Expert Commentary

Watch Indiscriminate Follow-Form Provisions

In the past, we've warned that follow-form provisions can be dangerous, because they "will indiscriminately take up any and all underlying policy provisions, whether favorable or unfavorable to the policyholder or an additional insured."1 Follow-form provisions pose an equal danger to underwriters, as shown by a recent case from Wisconsin.

August 2010

In Johnson Controls, Inc. v. London Mkt., No. 2007AP1868, 2010 Wis. LEXIS 45 (June 24, 2010), Travelers provided three layers of excess coverage to a manufacturer. A group of London insurers provided a fourth excess layer at the very top. When the manufacturer was identified as a potentially responsible party for a $150 million pollution claim, it filed suit against its insurers that refused to defend. To settle, Travelers paid an amount that was apparently less than the full underlying limits, and the manufacturer subsequently looked to the London insurers for excess defense coverage.

The London insurers argued that its high-level excess policy was for indemnification, only, and that it did not have a duty to defend. As proof, they cited their insuring agreement, which said:

Underwriters hereby agree, subject to the limitations, terms and conditions hereinafter mentioned, to indemnify [the manufacturer] for all sums, which [the manufacturer] shall be obligated to pay by reason of the liability … for … Property Damage … arising out of the hazards covered by and as defined in the underlying [Travelers policies].

The Supreme Court of Wisconsin agreed that the London policy's insuring agreement did not state a duty to defend. However, the Lloyd's policy contained a rather indiscriminate follow-form provision saying:

This policy is subject to the same terms, definitions, exclusions and conditions (except as regards the premium, the amount and Limits of Liability and except as otherwise provided herein) as are contained in [the underlying Travelers policies]…

One of the "terms … and conditions" stated in the underlying Travelers policies was that Travelers "shall have the right and duty to defend any suit against the [manufacturer] seeking [covered] damages." Therefore, the court held that the follow-form provision incorporated the duty to defend provision from the Travelers policies into the London policy as a matter of law.

True, the follow-form provision was somewhat qualified, in that it excepted any underlying terms relating to "the premium" and the "Limits of Liability." As to those matters, the follow-form provision would be "turned off," meaning that those kinds of terms in the underlying policy would not be incorporated into the London policy. But the Travelers duty to defend provision did not relate to either of those.

The follow-form provision also said "except as otherwise provided herein." That means that, in general, the follow-form provision would be "turned off" in any situation where there was an inconsistency between the terms of the underlying Travelers policies and the terms of the London policy, in which case the terms of the London policy would remain in control.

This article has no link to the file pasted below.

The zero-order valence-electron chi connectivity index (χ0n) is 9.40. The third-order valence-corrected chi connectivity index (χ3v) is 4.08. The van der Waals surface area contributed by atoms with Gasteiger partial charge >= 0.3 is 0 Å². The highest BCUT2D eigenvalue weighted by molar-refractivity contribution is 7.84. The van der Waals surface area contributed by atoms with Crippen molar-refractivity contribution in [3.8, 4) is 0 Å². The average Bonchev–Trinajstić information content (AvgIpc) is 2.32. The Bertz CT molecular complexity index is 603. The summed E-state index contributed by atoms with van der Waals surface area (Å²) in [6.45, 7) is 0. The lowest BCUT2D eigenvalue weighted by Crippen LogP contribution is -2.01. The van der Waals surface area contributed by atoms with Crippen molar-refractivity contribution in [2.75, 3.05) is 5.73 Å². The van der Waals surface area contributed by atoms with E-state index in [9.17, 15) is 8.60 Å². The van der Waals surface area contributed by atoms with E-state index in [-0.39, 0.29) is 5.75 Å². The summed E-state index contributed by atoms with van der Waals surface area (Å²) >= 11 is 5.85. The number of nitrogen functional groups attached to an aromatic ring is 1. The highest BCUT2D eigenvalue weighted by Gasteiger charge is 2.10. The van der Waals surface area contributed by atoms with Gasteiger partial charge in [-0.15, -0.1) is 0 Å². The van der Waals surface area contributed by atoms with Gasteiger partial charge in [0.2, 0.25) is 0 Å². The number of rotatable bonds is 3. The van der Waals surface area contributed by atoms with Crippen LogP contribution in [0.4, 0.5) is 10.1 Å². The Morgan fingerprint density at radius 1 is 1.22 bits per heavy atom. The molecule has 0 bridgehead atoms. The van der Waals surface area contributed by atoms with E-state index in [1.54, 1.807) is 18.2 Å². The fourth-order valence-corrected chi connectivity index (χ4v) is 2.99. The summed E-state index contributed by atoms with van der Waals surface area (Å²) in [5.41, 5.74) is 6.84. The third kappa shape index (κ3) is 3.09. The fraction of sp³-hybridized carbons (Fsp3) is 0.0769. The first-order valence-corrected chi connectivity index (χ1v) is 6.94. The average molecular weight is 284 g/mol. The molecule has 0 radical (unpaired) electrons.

The problem here was that the Travelers policies expressly provided for a duty to defend, but the London policy was silent on that issue. Technically, there was nothing "inconsistent" between them so as to stop the incorporation of the duty to defend provision into the London policy.

There are at least two ways the London Insurers could have revised their high level excess policy to avoid the incorporation of the duty to defend from the underlying Travelers policies.

  1. They could have mentioned the duty to defend in the list of underlying policy terms that were exempt from the operation of the follow-form provision. In other words, the follow-form provision could have been revised to say the London policy "is subject to the same terms, definitions, exclusions and conditions (except as regards the premium, the duty to defend, the amount and Limits of Liability and except as otherwise provided herein) as are contained in [the underlying Travelers policies]…"

  2. They could have left the follow-form provision alone but added a disclaimer elsewhere in the policy saying the London insurers had no duty to defend.

  • The court noted that one policy issued for a later policy period had a disclaimer saying that the London insurers "shall have the right but not the duty to assume … the defense of any suit[.]"

  • Another later policy had a disclaimer saying that the London insurers "shall not be called upon to assume charge of the settlement or defense of any claim[.]"

If the subject London policy had an express disclaimer like that, it would have "provided otherwise" on the duty to defend issue, the follow-form provision would have been "turned off" and the underlying duty to defend provision would not have been incorporated into the subject London policy.

Follow-form provisions are deceptive. They seem to be simple, but they are not. If underwriters don't think very carefully about the effect a follow-form provision would have on the operation of their excess policies, they may end up following underlying terms they didn't want to follow.

1 See Rich Scislowski, "Top Ten Problems with Follow Form Coverage," Expert Commentary (March 2010).

Opinions expressed in Expert Commentary articles are those of the author and are not necessarily held by the author's employer or IRMI. Expert Commentary articles and other IRMI Online content do not purport to provide legal, accounting, or other professional advice or opinion. If such advice is needed, consult with your attorney, accountant, or other qualified adviser.

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